The Antarctic continental shelf is known as a critical anthropogenic CO2 (Cant) sink due to its cold waters, high primary productivity, and unique circulation, which allow it to sequester large amounts of organic and inorganic carbon into the deep ocean. However, climate change is currently causing significant alteration to the Antarctic marine carbon cycle, with unknown consequences on the Cant uptake capacity, making model-based estimates of future ocean acidification of polar regions highly uncertain. Here, we investigated the marine carbonate system in the Ross Sea in order to assess the current anthropogenic carbon content and how physical–biological processes can control the Cant sequestration along the shelf-slope continuum. The Winter Water mass generated from convective events was characterized by high Cant level (28 µmol kg−1) as a consequence of the mixed layer break-up during the cold season, whereas old and less-ventilated Circumpolar Deep Water entering the Ross Sea revealed a very scarce contribution of anthropogenic carbon (7 µmol kg−1). The Cant concentration was also different between polynya areas and the shelf break, as a result of their specific hydrographic characteristics and biological processes: surface waters of the Ross Sea and Terra Nova Bay polynyas served as strong CO2 sink (up to −185 mmol m−2), due to the remarkable net community production, estimated from the summertime surface-dissolved inorganic carbon deficit. However, a large amount of the generated particulate organic carbon was promptly consumed by intense microbial activity, giving back carbon dioxide into the intermediate and deep layers of the continental shelf zone. Further Cant also derived from High-Salinity Shelf Water produced during winter sea ice formation (25 µmol kg−1), fueling dense shelf waters with additional input of Cant, which was finally stored into the abyssal sink through continental slope outflow (19 µmol kg−1). Our results suggest that summer biological activity over the Ross Sea shelf is pivotal for the shunt of anthropogenic CO2 between the organic and inorganic carbon pools, enhancing the ocean acidification of the upper mesopelagic zone and the long-term Cant sequestration into the deep ocean.

Physical and biological controls on anthropogenic CO2 sink of the Ross Sea

Giani M.;Kralj M.;Comici C.;Celussi M.
2022

Abstract

The Antarctic continental shelf is known as a critical anthropogenic CO2 (Cant) sink due to its cold waters, high primary productivity, and unique circulation, which allow it to sequester large amounts of organic and inorganic carbon into the deep ocean. However, climate change is currently causing significant alteration to the Antarctic marine carbon cycle, with unknown consequences on the Cant uptake capacity, making model-based estimates of future ocean acidification of polar regions highly uncertain. Here, we investigated the marine carbonate system in the Ross Sea in order to assess the current anthropogenic carbon content and how physical–biological processes can control the Cant sequestration along the shelf-slope continuum. The Winter Water mass generated from convective events was characterized by high Cant level (28 µmol kg−1) as a consequence of the mixed layer break-up during the cold season, whereas old and less-ventilated Circumpolar Deep Water entering the Ross Sea revealed a very scarce contribution of anthropogenic carbon (7 µmol kg−1). The Cant concentration was also different between polynya areas and the shelf break, as a result of their specific hydrographic characteristics and biological processes: surface waters of the Ross Sea and Terra Nova Bay polynyas served as strong CO2 sink (up to −185 mmol m−2), due to the remarkable net community production, estimated from the summertime surface-dissolved inorganic carbon deficit. However, a large amount of the generated particulate organic carbon was promptly consumed by intense microbial activity, giving back carbon dioxide into the intermediate and deep layers of the continental shelf zone. Further Cant also derived from High-Salinity Shelf Water produced during winter sea ice formation (25 µmol kg−1), fueling dense shelf waters with additional input of Cant, which was finally stored into the abyssal sink through continental slope outflow (19 µmol kg−1). Our results suggest that summer biological activity over the Ross Sea shelf is pivotal for the shunt of anthropogenic CO2 between the organic and inorganic carbon pools, enhancing the ocean acidification of the upper mesopelagic zone and the long-term Cant sequestration into the deep ocean.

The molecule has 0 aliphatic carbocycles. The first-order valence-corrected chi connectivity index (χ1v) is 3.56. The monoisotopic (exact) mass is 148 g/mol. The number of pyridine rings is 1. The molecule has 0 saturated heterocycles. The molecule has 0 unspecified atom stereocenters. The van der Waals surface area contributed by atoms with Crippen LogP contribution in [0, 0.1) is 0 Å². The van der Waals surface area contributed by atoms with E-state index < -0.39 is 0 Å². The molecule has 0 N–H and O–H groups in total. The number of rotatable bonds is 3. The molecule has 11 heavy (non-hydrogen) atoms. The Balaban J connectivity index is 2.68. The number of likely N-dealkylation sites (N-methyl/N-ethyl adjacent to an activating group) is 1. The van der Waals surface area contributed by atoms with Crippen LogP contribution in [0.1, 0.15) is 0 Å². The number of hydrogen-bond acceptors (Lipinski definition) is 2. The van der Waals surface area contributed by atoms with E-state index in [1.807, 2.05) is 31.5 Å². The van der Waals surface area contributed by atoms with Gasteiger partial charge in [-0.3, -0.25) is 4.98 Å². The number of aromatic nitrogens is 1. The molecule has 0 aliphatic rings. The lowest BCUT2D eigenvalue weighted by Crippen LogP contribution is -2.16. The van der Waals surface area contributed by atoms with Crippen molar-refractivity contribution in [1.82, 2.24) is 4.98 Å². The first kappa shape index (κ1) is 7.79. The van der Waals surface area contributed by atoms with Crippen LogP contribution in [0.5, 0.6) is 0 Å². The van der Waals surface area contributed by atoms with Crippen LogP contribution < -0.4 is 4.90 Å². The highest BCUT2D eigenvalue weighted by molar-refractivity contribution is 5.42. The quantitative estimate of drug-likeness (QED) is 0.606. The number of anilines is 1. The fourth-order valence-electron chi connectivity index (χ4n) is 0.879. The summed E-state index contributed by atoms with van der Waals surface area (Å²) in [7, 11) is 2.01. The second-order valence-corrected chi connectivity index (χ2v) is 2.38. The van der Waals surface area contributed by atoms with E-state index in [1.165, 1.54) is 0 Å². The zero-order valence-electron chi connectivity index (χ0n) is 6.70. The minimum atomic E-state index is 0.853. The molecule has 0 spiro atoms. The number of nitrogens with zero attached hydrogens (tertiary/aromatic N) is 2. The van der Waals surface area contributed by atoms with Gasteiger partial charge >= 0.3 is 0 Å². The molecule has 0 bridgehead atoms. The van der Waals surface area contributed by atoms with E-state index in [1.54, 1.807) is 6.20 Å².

Antarctica
anthropogenic CO
2
carbonate system
ocean acidification
Ross Sea
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Utilizza questo identificativo per citare o creare un link a questo documento: https://hdl.handle.net/20.500.14083/14643
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